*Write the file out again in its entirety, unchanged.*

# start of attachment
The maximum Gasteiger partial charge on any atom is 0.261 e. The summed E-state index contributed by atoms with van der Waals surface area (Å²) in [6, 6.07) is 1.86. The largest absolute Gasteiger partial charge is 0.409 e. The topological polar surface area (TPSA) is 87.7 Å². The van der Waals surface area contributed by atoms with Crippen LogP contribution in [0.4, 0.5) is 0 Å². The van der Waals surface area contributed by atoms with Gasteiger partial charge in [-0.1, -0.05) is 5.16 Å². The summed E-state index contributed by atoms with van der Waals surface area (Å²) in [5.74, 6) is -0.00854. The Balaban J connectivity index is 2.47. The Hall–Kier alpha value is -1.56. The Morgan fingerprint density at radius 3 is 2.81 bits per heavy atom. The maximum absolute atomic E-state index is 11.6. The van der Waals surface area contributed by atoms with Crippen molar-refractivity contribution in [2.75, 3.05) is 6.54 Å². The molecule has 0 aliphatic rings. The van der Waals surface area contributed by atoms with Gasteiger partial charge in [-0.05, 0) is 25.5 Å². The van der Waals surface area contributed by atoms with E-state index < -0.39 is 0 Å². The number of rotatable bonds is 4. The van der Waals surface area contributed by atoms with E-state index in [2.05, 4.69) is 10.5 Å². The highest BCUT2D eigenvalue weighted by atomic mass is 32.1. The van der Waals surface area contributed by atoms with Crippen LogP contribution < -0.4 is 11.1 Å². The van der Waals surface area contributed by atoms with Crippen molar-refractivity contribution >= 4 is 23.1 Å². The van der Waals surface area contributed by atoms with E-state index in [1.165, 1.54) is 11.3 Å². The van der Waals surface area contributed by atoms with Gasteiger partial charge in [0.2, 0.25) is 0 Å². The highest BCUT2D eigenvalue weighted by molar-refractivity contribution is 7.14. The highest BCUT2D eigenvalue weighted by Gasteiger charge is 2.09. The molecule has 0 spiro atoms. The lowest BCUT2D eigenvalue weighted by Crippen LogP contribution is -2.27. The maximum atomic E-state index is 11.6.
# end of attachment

The maximum Gasteiger partial charge on any atom is 0.261 e. The summed E-state index contributed by atoms with van der Waals surface area (Å²) in [6, 6.07) is 1.86. The largest absolute Gasteiger partial charge is 0.409 e. The topological polar surface area (TPSA) is 87.7 Å². The van der Waals surface area contributed by atoms with Crippen LogP contribution in [0.4, 0.5) is 0 Å². The van der Waals surface area contributed by atoms with Gasteiger partial charge in [-0.1, -0.05) is 5.16 Å². The summed E-state index contributed by atoms with van der Waals surface area (Å²) in [5.74, 6) is -0.00854. The Balaban J connectivity index is 2.47. The Hall–Kier alpha value is -1.56. The Morgan fingerprint density at radius 3 is 2.81 bits per heavy atom. The maximum absolute atomic E-state index is 11.6. The van der Waals surface area contributed by atoms with Crippen molar-refractivity contribution in [2.75, 3.05) is 6.54 Å². The molecule has 0 aliphatic rings. The van der Waals surface area contributed by atoms with Gasteiger partial charge in [-0.05, 0) is 25.5 Å². The van der Waals surface area contributed by atoms with E-state index < -0.39 is 0 Å². The number of rotatable bonds is 4. The van der Waals surface area contributed by atoms with E-state index in [2.05, 4.69) is 10.5 Å². The highest BCUT2D eigenvalue weighted by atomic mass is 32.1. The van der Waals surface area contributed by atoms with Crippen LogP contribution < -0.4 is 11.1 Å². The van der Waals surface area contributed by atoms with Crippen molar-refractivity contribution >= 4 is 23.1 Å². The van der Waals surface area contributed by atoms with E-state index in [1.165, 1.54) is 11.3 Å². The van der Waals surface area contributed by atoms with Gasteiger partial charge in [0.2, 0.25) is 0 Å². The highest BCUT2D eigenvalue weighted by molar-refractivity contribution is 7.14. The highest BCUT2D eigenvalue weighted by Gasteiger charge is 2.09. The molecule has 0 spiro atoms. The lowest BCUT2D eigenvalue weighted by Crippen LogP contribution is -2.27. The maximum atomic E-state index is 11.6.